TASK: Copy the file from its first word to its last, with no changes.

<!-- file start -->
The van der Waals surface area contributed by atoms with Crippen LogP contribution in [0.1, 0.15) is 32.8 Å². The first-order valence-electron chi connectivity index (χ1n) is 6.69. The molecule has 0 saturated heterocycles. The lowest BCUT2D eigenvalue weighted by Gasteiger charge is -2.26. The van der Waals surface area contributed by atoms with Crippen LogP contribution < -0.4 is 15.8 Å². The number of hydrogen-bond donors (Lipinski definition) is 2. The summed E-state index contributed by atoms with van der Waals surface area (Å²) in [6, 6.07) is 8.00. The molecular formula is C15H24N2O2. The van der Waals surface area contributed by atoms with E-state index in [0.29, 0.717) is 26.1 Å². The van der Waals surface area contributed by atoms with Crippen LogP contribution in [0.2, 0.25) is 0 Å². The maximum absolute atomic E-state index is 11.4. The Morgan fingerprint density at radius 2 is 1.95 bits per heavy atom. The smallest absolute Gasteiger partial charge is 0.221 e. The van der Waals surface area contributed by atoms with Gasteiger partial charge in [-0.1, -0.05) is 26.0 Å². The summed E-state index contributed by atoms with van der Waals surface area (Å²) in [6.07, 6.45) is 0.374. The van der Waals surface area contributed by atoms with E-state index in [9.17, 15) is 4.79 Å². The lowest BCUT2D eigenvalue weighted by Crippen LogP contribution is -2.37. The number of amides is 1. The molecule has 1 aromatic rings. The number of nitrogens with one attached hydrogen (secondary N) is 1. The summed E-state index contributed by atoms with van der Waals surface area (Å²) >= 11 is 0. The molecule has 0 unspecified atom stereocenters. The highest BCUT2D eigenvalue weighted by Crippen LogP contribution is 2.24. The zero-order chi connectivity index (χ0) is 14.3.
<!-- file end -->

The van der Waals surface area contributed by atoms with Crippen LogP contribution in [0.1, 0.15) is 32.8 Å². The first-order valence-electron chi connectivity index (χ1n) is 6.69. The molecule has 0 saturated heterocycles. The lowest BCUT2D eigenvalue weighted by Gasteiger charge is -2.26. The van der Waals surface area contributed by atoms with Crippen LogP contribution < -0.4 is 15.8 Å². The number of hydrogen-bond donors (Lipinski definition) is 2. The summed E-state index contributed by atoms with van der Waals surface area (Å²) in [6, 6.07) is 8.00. The molecular formula is C15H24N2O2. The van der Waals surface area contributed by atoms with E-state index in [0.29, 0.717) is 26.1 Å². The van der Waals surface area contributed by atoms with Crippen LogP contribution in [0.2, 0.25) is 0 Å². The maximum absolute atomic E-state index is 11.4. The Morgan fingerprint density at radius 2 is 1.95 bits per heavy atom. The smallest absolute Gasteiger partial charge is 0.221 e. The van der Waals surface area contributed by atoms with Gasteiger partial charge in [-0.1, -0.05) is 26.0 Å². The summed E-state index contributed by atoms with van der Waals surface area (Å²) in [6.07, 6.45) is 0.374. The van der Waals surface area contributed by atoms with E-state index in [9.17, 15) is 4.79 Å². The lowest BCUT2D eigenvalue weighted by Crippen LogP contribution is -2.37. The number of amides is 1. The molecule has 1 aromatic rings. The number of nitrogens with one attached hydrogen (secondary N) is 1. The summed E-state index contributed by atoms with van der Waals surface area (Å²) >= 11 is 0. The molecule has 0 unspecified atom stereocenters. The highest BCUT2D eigenvalue weighted by Crippen LogP contribution is 2.24. The zero-order chi connectivity index (χ0) is 14.3.